Strengthening e-payments in Vietnam

This file photo shows a Vietnamese cryptocurrency investor looking at a "world coin index" on a smartphone in Hanoi on 12 April, 2018. (Nhac Nguyen / AFP Photo)

2018 proved to be a fantastic year for the Vietnamese economy. Figures from the government showed that the socialist state’s gross domestic product (GDP) grew by 7.1 percent year on year in the first six months of 2018 – the fastest growth recorded since 2011. Vietnam’s impressive growth rate is expected to continue this year.

As the Vietnamese economy continues to grow, consumption choices in the country have begun to change. A growing middle class and increased access to the internet has led to a flourishing digital economy. 54 percent of Vietnam’s population is on the internet and this number is expected to grow in the coming years.

Among the major aspects of a digital economy is cashless online transactions or better known as e-payments. In societies that have a high internet penetration and a growing digital economy, the reliance on cash as a mode of payment is less. Instead, e-payments are usually the preferred choice as they are faster and usually more convenient.

In Vietnam, e-payments are slowly taking off. According to Statista, in 2017, the number of e-payments in the country grew by 22 percent from the previous year and was valued at US$6.1 billion. This figure is forecasted to grow to US$12.3 billion by 2022.

Despite these impressive figures, the number of e-payments in Vietnam is miniscule compared to that of its neighbours. The World Bank revealed that Vietnam currently has the lowest number of non-cash transactions in the region at only 4.9 percent. The figure is much higher in Thailand at almost 60 percent, while in Malaysia it is close to 90 percent.

Sources: Various

Currently, there are a few big players when it comes to e-payments in Vietnam. Aside from the obvious international ones such as GrabPay and AliPay, local fintech firms are giving them a run for their money.

One of the pioneering Vietnamese start-ups in the e-payment space is Momo. The company helps customers in Vietnam make nationwide cash transfers, pay more than 100 types of bills, recharge mobile phone accounts, settle personal loans, and many more. The company’s payment system is also in partnership with 24 domestic banks and foreign payment networks, including JCB, MasterCard, and Visa. Their rivals include ZaloPay, Vi Viet, and Bankplus and a host of others.

Noticing that Vietnam is lagging behind its neighbours in the e-payment sector and the importance of e-payments in strengthening the digital economy, the government there has taken some swift measures to fix this. Last month, it (the government) announced a resolution that would intensify support for the expansion of cashless transactions.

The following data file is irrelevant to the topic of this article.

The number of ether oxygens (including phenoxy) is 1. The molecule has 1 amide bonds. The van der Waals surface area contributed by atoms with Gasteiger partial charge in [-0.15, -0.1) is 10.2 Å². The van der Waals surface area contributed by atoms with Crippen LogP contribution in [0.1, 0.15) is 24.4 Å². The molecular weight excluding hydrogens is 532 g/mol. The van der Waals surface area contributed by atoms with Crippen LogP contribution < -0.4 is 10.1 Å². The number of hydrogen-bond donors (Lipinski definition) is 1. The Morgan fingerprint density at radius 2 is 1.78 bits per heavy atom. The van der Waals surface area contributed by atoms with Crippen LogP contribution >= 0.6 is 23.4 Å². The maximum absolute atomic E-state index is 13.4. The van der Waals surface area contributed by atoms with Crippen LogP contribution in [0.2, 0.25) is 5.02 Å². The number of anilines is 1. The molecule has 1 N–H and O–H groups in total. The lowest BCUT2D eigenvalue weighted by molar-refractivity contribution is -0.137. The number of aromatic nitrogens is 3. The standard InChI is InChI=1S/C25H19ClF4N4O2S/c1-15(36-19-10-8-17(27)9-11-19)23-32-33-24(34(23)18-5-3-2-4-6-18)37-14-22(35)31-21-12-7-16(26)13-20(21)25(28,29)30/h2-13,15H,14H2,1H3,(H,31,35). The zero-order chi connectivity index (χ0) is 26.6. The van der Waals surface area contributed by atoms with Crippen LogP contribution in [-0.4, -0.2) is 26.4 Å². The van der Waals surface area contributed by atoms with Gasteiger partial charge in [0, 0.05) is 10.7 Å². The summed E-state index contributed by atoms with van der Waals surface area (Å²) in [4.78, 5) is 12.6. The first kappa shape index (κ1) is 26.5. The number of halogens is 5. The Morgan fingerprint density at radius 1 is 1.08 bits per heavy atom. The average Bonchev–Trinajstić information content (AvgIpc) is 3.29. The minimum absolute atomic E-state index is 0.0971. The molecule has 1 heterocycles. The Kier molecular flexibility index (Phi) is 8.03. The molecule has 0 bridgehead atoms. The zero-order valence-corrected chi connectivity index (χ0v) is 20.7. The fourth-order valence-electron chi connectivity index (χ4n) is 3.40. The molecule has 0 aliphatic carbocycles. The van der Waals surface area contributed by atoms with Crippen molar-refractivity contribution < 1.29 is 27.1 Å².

Local media reported that the resolution instructs the chairs of provincial and municipal People’s Committees to direct all schools, hospitals and suppliers of electricity, water, sanitation, telecommunications and postal companies in urban areas to coordinate with banks and intermediary payment service providers to collect fees and payments for their services using cashless transactions by December 2019.

The State Bank of Vietnam has also been tasked to come up with solutions and methods to encourage the use of e-wallets.

Aside from that, Vietnam has also long offered institutional support for fintech start-ups in the country. In 2016, the government established the National Agency for Technology, Entrepreneurship and Commercialisation Development (NATEC). NATEC is a platform under the Ministry of Science and Technology which aims to provide training, mentorship, business incubation and acceleration and financial aid to new start-ups.

However, focusing on start-ups and urban centres may not be sufficient. The government should also focus on improving access to e-wallets and other fintech services for people living in the more rural parts of Vietnam.

60 percent of the rural population in Vietnam is unbanked and face difficulties in accessing financial services. Giving the rural population access to mobile financial services will not only increase cashless transactions but allow them to gain access to microfinancing and loans as tools to empower them.

A move towards a cashless society should not be seen just as a convenience for consumers. It also represents a step towards becoming a more efficient and empowered society.

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